The US Food and Drug Administration (FDA) has said it will review its approach to approvals of new opioid analgesics in light of the ongoing opioid crisis in the United States.
In a statement, Scott Gottlieb, commissioner of the FDA, said it was “re-evaluating how we consider both the individual and public health impacts of new opioids as they are reviewed for approval”.
In October 2018, the US government granted the FDA new authority to require studies evaluating the efficacy of opioids; the ability to require opioids to be sold in special packaging that allows the drugs to be safely disposed; and new powers to issue a mandatory recall order for any controlled substance.
The latest FDA press announcement, issued on 2 November 2018, followed its controversial approval of Dsuvia, a sublingual formulation of the extremely potent synthetic opioid sufentanil.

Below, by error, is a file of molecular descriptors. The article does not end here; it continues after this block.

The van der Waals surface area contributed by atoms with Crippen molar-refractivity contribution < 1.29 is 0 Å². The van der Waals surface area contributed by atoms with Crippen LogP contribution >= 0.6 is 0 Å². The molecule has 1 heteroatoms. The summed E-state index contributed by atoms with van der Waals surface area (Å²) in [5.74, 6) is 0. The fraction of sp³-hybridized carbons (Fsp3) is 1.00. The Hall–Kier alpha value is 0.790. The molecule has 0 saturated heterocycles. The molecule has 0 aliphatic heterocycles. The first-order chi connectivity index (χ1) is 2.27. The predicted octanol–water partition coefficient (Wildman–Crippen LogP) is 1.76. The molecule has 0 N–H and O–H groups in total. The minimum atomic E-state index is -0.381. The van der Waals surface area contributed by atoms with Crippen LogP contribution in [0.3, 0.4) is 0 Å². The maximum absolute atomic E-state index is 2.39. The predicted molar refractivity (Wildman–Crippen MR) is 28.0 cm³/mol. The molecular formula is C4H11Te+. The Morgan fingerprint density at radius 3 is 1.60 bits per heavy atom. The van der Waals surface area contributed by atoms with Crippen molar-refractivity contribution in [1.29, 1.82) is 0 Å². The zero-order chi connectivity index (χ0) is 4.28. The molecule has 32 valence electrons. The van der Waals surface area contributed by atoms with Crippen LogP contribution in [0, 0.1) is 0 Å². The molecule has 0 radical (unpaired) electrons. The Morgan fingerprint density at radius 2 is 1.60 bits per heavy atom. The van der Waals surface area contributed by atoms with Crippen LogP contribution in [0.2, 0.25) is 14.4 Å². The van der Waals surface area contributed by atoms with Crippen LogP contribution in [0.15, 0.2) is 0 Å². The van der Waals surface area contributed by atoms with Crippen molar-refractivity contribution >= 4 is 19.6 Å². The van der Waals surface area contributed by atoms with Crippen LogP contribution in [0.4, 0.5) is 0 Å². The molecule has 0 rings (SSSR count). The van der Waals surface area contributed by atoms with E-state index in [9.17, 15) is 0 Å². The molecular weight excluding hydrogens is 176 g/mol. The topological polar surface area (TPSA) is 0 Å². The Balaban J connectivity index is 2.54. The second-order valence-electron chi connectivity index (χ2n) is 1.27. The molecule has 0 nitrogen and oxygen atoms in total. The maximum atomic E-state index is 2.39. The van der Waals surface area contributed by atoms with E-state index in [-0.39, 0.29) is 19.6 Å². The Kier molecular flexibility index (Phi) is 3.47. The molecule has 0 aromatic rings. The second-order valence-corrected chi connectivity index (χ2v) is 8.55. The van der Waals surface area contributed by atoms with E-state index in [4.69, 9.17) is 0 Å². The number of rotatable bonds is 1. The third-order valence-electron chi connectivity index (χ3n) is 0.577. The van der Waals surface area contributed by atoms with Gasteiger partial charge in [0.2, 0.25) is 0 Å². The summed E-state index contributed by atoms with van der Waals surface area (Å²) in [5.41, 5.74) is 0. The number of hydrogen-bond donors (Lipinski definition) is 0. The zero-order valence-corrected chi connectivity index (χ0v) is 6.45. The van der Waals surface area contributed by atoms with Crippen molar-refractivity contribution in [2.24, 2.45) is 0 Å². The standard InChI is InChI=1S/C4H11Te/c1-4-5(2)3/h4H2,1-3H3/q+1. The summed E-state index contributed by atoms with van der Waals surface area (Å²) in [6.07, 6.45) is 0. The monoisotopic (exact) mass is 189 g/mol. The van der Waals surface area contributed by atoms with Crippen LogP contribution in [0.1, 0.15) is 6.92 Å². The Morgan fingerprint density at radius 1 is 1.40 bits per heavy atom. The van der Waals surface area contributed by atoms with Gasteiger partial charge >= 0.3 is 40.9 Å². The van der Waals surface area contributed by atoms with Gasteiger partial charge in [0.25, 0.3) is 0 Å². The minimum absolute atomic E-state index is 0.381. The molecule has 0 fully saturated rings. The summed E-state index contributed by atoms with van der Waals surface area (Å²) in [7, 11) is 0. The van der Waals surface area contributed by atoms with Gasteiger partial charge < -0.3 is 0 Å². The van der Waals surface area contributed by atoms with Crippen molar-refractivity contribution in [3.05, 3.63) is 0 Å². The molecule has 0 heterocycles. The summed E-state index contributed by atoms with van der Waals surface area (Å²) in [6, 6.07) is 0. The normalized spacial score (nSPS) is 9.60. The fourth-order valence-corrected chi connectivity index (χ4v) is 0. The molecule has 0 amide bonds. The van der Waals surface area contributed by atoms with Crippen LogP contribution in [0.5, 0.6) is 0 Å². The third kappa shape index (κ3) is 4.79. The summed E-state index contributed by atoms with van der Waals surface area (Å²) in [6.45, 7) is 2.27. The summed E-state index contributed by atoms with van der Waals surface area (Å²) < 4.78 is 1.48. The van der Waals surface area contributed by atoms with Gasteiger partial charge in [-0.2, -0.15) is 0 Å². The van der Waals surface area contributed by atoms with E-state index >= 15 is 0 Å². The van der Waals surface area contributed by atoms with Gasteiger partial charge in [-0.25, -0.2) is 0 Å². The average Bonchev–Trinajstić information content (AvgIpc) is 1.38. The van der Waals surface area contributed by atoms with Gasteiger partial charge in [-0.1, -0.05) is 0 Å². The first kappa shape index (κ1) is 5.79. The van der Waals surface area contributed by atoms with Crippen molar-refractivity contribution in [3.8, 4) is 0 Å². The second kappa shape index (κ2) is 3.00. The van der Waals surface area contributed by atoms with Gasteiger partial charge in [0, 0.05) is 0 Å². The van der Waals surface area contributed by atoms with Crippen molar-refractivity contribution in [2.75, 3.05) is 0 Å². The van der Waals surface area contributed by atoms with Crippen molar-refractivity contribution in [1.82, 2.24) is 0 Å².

In October 2017, US president Donald Trump declared the nation’s opioid crisis a public health emergency rather than a national emergency, which would have called for the allocation of federal funding.
Gottlieb said: “We’re also re-evaluating how we consider both the individual and public health impacts of new opioids as they are reviewed for approval.
“To that end, I’ve asked the professional staff at the FDA to evaluate a new framework for opioid analgesic approvals; one that provides a transparent process to delineate clearly, eventually in new guidance, how we intend to consider the benefits and risks of these products in the context of this crisis.”
Outlining the forthcoming guidance, Gottlieb said it would question whether the approval of another opioid would “create added risks for diversion, accidental overdose, abuse and misuse” and whether any benefits would “outweigh the risks”.